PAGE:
How do you offload workloads from Hadoop?

What is Apache Hadoop

If you’re new to building big data applications, Apache Hadoop is a distributed framework for managing data processing and storage for big data applications running in clustered systems. It consists of 5 modules – a distributed file system (aka HDFS or Hadoop Distributed File System), MapReduce for parallel processing of datasets, YARN which manages resources of the systems storing the data and running the analysis, HBase which is designed for applications that need random, real-time, read/write access to data, and Hive which is a SQL-on-Hadoop engine that offers a SQL interface on data stored in HDFS.

Using Hadoop for Big Data Workloads

It is becoming imperative for enterprises to decrease cost of software, hardware, storage and administration time associated with growing amounts of data. With the capability to store more data at a fraction of the cost, solutions like Hadoop have become quite popular for big data workloads.

Why Offload CPU and I/O from Hadoop

Hadoop has its own set of challenges, and here are a few reasons why you might consider offloading CPU and I/O from Hadoop –

  • Increased I/O load on Hadoop  – When data is written into HDFS, each data block is by default replicated 3 times. This is so the cluster can sustain the loss of a disk, or even a server, and the data is not lost forever. The cost of this redundancy is that it requires 3 times more storage capacity, and that distributing data across the servers can create I/O bottlenecks. Additionally, MapReduce jobs generate ‘shuffle traffic’ when data is moved between Hadoop servers, creating more I/O problems. Add to it a heavy I/O app and you have a system that is slowly stalling.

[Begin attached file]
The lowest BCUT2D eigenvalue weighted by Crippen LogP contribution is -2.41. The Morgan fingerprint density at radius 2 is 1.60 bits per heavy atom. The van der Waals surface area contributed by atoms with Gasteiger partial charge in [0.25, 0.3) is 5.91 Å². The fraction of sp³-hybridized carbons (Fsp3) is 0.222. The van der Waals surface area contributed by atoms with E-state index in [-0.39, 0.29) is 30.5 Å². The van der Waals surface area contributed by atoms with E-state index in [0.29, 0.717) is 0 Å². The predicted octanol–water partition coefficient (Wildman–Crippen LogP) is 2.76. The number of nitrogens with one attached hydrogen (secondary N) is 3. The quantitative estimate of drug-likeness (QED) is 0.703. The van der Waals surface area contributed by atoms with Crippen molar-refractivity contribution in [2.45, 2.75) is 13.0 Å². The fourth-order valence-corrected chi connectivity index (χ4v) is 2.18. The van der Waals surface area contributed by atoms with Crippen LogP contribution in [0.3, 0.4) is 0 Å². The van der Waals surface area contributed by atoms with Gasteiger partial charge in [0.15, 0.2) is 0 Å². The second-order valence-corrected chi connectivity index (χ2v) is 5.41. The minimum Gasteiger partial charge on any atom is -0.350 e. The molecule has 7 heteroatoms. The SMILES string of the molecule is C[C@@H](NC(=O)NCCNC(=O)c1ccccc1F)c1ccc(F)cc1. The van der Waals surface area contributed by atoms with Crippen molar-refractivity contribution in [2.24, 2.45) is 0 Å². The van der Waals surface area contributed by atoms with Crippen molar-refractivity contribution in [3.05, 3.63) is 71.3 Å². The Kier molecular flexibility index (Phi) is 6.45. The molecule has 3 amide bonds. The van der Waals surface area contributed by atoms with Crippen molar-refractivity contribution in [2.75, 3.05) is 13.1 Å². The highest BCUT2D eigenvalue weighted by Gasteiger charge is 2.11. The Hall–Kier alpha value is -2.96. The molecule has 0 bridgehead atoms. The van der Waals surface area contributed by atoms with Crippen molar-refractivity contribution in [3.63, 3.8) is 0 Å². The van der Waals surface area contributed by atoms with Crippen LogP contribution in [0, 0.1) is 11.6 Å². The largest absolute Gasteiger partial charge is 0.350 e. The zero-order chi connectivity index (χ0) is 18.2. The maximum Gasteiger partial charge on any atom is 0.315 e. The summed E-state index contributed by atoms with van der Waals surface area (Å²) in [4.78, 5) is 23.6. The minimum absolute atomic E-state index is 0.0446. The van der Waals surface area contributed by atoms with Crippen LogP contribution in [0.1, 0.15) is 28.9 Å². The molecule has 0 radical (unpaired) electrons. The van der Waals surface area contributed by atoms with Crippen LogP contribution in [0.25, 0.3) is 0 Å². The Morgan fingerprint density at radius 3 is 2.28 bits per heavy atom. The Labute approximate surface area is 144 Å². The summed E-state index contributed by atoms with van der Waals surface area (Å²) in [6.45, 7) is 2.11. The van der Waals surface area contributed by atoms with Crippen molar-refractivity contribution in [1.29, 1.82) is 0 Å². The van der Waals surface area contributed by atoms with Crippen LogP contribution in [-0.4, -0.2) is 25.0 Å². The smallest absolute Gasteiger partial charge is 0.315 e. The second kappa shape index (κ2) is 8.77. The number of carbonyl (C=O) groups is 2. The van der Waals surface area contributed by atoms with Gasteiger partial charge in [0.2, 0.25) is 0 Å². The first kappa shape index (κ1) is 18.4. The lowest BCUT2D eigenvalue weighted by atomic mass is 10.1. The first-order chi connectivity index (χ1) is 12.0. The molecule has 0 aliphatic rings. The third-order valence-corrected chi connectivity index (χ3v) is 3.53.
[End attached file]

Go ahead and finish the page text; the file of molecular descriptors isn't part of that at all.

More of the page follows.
• Low memory for high-performing jobs  –  In order to optimize the performance of the jobs, data must be stored in main memory. You must also allocate enough heap memory for your job executors or else the JVM Garbage Collector can become resource-hungry. Additionally, running CPU intensive tasks such as workloads reading from parquet file format can peak CPU utilization. To solve for this, jobs may need to be serialized, or broken down into sub tasks that can operate on smaller chunks of data that can fit in memory. The net result is lower workload throughput.

How Alluxio can help  

Alluxio is not a replacement for HDFS. Instead, it is a new abstraction layer between compute and distributed/cloud storage systems including HDFS providing a unified file system namespace. In this case, you can run a separate compute cluster either in the public cloud or in another datacenter to offload the additional CPU and the read-intensive I/O operations. This offloading will free up more resources in the Hadoop cluster. With Alluxio, you also get workload acceleration  — hot data is cached in memory, which greatly accelerates the performance of MapReduce jobs that are accessing this data. In addition, Alluxio delivers predictable performance, allowing the system to guarantee a certain quality of service.